A massive explosion rang through the cavern, causing Lulu to flinch and drop the bowl she was holding into the pool of bubbling liquid beneath her. “No!” she shouted before covering her mouth with her paws, glancing to the side at her mother and father. Kondra and her mate were stirring from the previous sound.
“What was that?” Kondra asked and furrowed her brow. Her head swiveled around like an owl trying to find any unknown sounds before her gaze locked onto Lulu. “Did you blow something up?”
“No!” Lulu said. “That wasn’t—” Before she could finish her sentence, the bubbling pool of liquid beneath her exploded, spewing green liquid everywhere as steam jettisoned towards the ceiling of the cave. Lulu whimpered as she wiped the liquid off her face before looking at her parents while hanging her head. “Okay, that one was me, but the first one wasn’t!”
“Get out,” Kondra said and pointed towards the tunnel with the sloped floor which lead outside. Green liquid dripped from Kondra’s face onto the ground.
“But it really wasn’t—”
“Now!” Kondra said, her voice raising in volume but lowering in pitch.
Lulu’s head drooped further as she sighed. “Yes, Mother,” she said and trudged out of the cavern.
“Bring me a snack when you come back,” Grimmy called out as she disappeared up the slope.
“And you,” Kondra said, whirling her head around to face Grimmy. ‘Why are you still here? Righteous quests don’t complete themselves.”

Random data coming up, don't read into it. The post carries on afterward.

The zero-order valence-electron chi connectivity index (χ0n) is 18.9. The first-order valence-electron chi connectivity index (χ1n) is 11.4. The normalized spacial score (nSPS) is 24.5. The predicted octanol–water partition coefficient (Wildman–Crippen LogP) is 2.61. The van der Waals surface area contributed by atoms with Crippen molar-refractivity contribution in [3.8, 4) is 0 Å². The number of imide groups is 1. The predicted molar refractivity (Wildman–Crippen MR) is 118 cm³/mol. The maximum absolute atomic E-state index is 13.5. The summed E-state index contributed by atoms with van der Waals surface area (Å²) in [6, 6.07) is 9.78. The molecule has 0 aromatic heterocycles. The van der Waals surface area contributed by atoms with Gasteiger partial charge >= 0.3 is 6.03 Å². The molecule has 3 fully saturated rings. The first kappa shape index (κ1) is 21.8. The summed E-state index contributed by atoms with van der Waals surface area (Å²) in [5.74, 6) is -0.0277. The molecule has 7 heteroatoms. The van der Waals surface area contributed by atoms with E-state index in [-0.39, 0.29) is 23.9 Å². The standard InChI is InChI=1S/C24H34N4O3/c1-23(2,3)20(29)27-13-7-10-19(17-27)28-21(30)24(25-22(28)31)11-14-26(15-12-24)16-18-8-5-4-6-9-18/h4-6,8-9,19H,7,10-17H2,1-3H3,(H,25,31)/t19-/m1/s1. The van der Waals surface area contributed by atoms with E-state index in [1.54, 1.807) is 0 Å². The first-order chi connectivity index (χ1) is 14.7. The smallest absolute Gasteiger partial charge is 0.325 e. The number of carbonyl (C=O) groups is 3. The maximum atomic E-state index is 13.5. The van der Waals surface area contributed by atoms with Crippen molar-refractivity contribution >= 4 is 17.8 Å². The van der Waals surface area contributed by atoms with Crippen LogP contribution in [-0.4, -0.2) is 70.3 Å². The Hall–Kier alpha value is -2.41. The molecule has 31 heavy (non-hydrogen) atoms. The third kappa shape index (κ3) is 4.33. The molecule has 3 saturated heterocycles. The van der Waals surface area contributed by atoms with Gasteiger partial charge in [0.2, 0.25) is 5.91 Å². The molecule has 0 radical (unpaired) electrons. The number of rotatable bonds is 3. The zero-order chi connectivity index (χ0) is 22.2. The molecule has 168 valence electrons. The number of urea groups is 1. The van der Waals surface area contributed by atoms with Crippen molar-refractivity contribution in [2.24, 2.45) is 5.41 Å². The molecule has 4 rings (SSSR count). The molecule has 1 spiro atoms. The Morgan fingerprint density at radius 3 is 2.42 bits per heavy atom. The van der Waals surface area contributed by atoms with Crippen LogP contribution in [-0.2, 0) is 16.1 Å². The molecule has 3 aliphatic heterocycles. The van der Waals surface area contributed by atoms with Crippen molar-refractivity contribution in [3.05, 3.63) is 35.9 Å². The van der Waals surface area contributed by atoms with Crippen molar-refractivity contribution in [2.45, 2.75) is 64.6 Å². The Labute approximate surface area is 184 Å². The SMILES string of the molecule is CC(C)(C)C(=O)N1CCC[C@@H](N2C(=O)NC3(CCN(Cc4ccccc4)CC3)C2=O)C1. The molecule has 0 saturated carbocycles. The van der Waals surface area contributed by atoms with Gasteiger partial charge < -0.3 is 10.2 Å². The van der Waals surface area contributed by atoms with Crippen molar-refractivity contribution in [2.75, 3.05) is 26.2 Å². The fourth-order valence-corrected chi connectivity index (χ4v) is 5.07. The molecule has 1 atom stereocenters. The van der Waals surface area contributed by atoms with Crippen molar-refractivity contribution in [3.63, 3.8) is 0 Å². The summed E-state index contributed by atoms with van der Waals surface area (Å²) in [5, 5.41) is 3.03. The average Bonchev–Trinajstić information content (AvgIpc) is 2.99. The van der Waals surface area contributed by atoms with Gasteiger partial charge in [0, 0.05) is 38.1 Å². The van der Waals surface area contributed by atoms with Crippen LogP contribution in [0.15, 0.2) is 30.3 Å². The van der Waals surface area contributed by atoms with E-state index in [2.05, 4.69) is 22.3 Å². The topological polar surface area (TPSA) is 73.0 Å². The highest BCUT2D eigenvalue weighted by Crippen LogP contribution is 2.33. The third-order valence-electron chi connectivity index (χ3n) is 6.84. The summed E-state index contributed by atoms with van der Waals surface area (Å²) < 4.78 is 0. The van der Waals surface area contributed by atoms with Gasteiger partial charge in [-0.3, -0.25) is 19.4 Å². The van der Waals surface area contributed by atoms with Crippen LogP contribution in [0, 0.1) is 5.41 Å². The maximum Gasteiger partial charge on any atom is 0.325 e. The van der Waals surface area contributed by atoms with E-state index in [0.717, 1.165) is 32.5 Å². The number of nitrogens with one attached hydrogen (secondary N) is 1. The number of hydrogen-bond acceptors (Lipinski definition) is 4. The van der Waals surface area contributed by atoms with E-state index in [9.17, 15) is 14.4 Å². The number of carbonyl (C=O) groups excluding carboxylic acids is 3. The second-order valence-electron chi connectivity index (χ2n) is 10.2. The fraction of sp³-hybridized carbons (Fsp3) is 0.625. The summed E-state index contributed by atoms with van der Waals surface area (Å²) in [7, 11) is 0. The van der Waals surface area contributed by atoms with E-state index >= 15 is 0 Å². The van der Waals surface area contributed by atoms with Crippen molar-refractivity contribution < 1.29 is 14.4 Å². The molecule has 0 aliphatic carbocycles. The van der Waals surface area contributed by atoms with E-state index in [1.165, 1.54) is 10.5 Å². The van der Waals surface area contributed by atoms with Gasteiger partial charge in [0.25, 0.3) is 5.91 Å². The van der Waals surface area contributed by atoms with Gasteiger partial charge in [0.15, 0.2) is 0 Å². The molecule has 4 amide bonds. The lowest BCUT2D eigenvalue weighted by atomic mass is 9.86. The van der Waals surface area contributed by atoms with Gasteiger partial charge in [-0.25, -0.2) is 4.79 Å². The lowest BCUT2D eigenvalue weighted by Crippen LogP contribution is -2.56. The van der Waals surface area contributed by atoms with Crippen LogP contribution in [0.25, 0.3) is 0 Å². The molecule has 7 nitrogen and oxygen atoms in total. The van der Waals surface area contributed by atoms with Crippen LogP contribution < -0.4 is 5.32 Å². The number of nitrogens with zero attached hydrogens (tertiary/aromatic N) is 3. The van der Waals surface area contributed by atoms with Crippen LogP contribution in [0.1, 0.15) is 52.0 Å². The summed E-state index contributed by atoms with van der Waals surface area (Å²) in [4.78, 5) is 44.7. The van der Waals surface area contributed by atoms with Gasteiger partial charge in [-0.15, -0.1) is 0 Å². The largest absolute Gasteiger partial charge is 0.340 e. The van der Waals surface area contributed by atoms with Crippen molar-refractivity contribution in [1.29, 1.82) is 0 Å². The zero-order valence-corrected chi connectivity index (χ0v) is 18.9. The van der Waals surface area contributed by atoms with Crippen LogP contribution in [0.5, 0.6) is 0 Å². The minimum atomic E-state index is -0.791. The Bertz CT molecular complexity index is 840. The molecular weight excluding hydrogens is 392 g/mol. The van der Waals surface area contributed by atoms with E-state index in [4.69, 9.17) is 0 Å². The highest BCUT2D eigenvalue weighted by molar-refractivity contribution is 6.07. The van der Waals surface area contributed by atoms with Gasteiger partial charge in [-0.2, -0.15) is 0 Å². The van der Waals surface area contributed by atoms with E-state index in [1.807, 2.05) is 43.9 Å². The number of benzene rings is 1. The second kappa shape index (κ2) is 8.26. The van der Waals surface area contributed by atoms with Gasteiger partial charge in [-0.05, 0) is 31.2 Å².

Grimmy yawned. “Why are you so impatient?” he asked and raised an eyebrow. “If you wait long enough, even a righteous quest will solve itself. There’s no need to take initiative.” He nodded once before closing his eyes, resting his head on his paws.
Smoke shot out of Kondra’s nostrils as Leila curled up closer to Grimmy and draped one wing over him, snuggling her head into his neck. Kondra let out a growl. “Leila…”
“Grandchild,” Leila said in response, causing Kondra’s eyes to narrow into slits.
The dragon matriarch snorted and faced her mate. She nudged him and asked, “Can you believe this?”
“Well,” Leila’s father said and scratched his head, “aren’t Grimmoldesser’s words true?” He sat up and held his paws in front of his face. “Hold up, let me explain before you spew fire at me.” He lowered his paws as Kondra shut her mouth and glared at him. “Think about it; isn’t what you’ve done exactly what Grimmoldesser has suggested?”
Kondra stared at her mate. She continued to stare at him as a bead of sweat rolled down his face. When it dripped to the ground, she said, “Elaborate.”
“Grimmoldesser’s adopting a wait and see approach,” Leila’s father said. “It’s the same type of approach you adopted when the dwarves first shooed you away. You waited for someone to come to give a quest to them, but you’re not taking any initiative yourself.”
“Yeah, you hypocrite,” Grimmy said. Leila smacked his snout. “What? It’s the truth.”
Kondra snorted. “I recognized the problem, and took steps to solving it,” she said and gestured at Grimmy, “by designating it as a quest. He’s done nothing at all. At least, I gave out a quest. I’m not just sitting around and waiting for my problem to solve itself.”
“Who says I’m sitting around waiting for my quest to resolve itself?” Grimmy asked and snorted. “I’ll have you know, I’m a very hardworking individual. Every time I go to sleep, I explore the world with astral projection. Before one can pacify a whole race, one must know every part of them. I can’t just barge into their place, break all their stuff, and massacre them without caring about the consequences. The ties between the dwarves and all the other sentient beings have to be taken into consideration.”